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To ask any question about Thomas Fraser, just e-mail us and we will try to answer. Below is some technical information on the instruments and equipment which Thomas used.

Guitars : Reel-to-reels : Fiddles

Guitars

Levin Goliath

Described by Guitarist magazine as ' the best kept secret of the guitar world ' the Levin Goliath was purchased by Thomas in 1961 and used exclusively up until his death in 1978.

The Levin Guitar Company was a Swedish firm who were founded by HC Levin in the early 1900s. HC Levin came from Goteburg and was a trainee luthier with Martin in the States before setting up Levin back in Sweden. The company was bought over by Martin in the early 1970s not because of their large stock of wood, but because their guitars were becoming a little too good. The Levin Guitar company used the brand name 'Goya' in the United States.

The 'Goliath' (model no. N26 in the states) was a Dreadnought shape with a spruce top and maple back and sides. It had a shorter scale lenght at 629mm and 43.8mm at the nut. The thin necks compliment an action akin to an electric guitar. A rich and deep bass tone made the Goliath a guitar to rival and indeed beat any other including the best Gibsons and Martins.

Thomas's Goliath guitar was recently restored by Jimmy Moon of Moon Guitars in Glasgow and plays and sounds as good as ever. There are at least two other Goliaths in Shetland, one in Whalsay and one in Fair Isle. The new Thomas Fraser Commemorative Guitar made by Moon Guitars is modelled on Thomas's original Levin Goliath which was purchased in 1960. For a detailed review of the Thomas Fraser Model, click here.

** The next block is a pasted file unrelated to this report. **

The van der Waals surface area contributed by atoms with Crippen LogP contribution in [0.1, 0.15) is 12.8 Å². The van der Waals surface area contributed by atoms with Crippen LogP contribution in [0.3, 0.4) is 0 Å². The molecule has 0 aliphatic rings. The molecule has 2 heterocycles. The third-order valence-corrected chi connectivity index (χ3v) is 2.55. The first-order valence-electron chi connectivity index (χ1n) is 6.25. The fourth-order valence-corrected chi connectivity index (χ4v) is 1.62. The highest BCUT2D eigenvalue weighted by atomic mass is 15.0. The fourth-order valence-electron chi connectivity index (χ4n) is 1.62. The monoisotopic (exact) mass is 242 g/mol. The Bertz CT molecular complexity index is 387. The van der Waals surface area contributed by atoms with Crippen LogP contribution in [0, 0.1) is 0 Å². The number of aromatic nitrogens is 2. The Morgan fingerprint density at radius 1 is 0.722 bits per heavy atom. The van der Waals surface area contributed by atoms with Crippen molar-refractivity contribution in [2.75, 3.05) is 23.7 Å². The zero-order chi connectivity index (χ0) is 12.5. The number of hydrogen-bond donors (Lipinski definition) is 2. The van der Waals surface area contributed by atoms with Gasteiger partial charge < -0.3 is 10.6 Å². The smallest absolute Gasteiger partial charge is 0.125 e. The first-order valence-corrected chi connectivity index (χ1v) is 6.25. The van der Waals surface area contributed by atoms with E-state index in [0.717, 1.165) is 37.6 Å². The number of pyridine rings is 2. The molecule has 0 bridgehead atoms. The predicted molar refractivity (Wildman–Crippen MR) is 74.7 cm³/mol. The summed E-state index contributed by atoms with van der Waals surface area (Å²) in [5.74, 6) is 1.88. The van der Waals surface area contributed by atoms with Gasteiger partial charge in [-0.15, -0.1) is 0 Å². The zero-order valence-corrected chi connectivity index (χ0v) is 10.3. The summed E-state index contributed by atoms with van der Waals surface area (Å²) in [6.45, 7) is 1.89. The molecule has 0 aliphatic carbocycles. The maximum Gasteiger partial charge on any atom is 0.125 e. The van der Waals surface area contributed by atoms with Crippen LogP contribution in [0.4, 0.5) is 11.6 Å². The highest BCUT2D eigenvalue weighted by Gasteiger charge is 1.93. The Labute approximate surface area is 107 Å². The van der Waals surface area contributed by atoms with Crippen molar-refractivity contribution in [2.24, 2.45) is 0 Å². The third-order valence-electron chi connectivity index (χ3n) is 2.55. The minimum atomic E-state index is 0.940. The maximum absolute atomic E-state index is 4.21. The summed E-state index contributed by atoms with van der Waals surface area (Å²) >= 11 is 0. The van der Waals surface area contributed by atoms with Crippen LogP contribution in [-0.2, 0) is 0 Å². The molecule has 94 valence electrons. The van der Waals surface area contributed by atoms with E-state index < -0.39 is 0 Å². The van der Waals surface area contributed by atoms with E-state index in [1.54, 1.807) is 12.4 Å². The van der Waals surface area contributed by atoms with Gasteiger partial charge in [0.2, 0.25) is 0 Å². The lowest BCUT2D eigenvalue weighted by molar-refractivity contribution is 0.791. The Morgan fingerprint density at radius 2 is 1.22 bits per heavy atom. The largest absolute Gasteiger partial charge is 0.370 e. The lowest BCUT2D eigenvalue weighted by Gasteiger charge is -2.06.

Information on the net is scarce but http://goyaguitars.tripod.com/index1.htm is a good source.  

The Swedish site http://www.gitarren.se/radotips/sernr_levin.html helps you find out the age of your Levin Guitar.  (Top of page)

Reel-to-reel tape machines

Thomas' first reel-to-reel machine was a Grundig and it was purchased circa 1953.  It was the first machine to arrive in Burra Isle, shortly after electric power arrived in the Islands.

The TK35 model was Thomas' 2nd machine and was purchased in 1956. It was a half-track machine which was rare at the time as most domestic machines were in 4 track format. Half track provided a better sound on tape. The machine ran at 2 speeds: 3.3/4 and 7.5. Unfortunately, Thomas' wife Phyllis 'encouraged' the use of the lower speed which although saved on tape costs, made for a poorer sound quality!

Both these machines still survive today. Listening to the recordings, it is curious that it is the sound of the earlier machine that beats the latter. The original TK35 which Thomas used from 1956 to 1978 is pictured here:

Thomas' Grundig TK35 reel to reel machine

Thomas also borrowed cousin Bobby Fraser's machine which was a 4 track Truvox. This machine was used in 2001 to catalogue Thomas' vast collection of songs. The transfer of Thomas' recordings to CD was completed using the classic Revox A77 model. This machine was purchased specifically for this project.

Up until the early 1970s, Thomas used the stock microphones supplied with the tape machines. These were independent of the machine itself, connected with a wire, plastic coated and stood about 4-5" high. Around the early 1970s, Thomas bought a Shure Unisphere 13 Dynamic microphone (model no 588SA).

This mic can be seen in the sleeve notes of the third CD 'Treasure Untold'. Thomas used this mic in conjunction with a small Yamaha amplifier to produce echo effects. The result can be heard on track 22 "Palamino Pal of Mine' featured on 'Long Gone Lonesome Blues'.   (Top of page)

Thomas recorded thousands of songs. A small portion of his tape collection is pictured here. As can be seen a large variety of brands were used. These are the tapes which were used to form the 'Long Gone Lonesome Blues' CD release:-

Thomas's tapes

Fiddles

Aald Dey's fiddle

Thomas' main fiddle was given to him by his Uncle aka 'Aald Dey'. Legend has it that the fiddle was acquired during the Crimean war circa 1860 and survived being cast overboard a ship en-route to Britain.

Again, the fiddle survives and plays today (Top of page)

 

All contents © Karl Simpson 2002-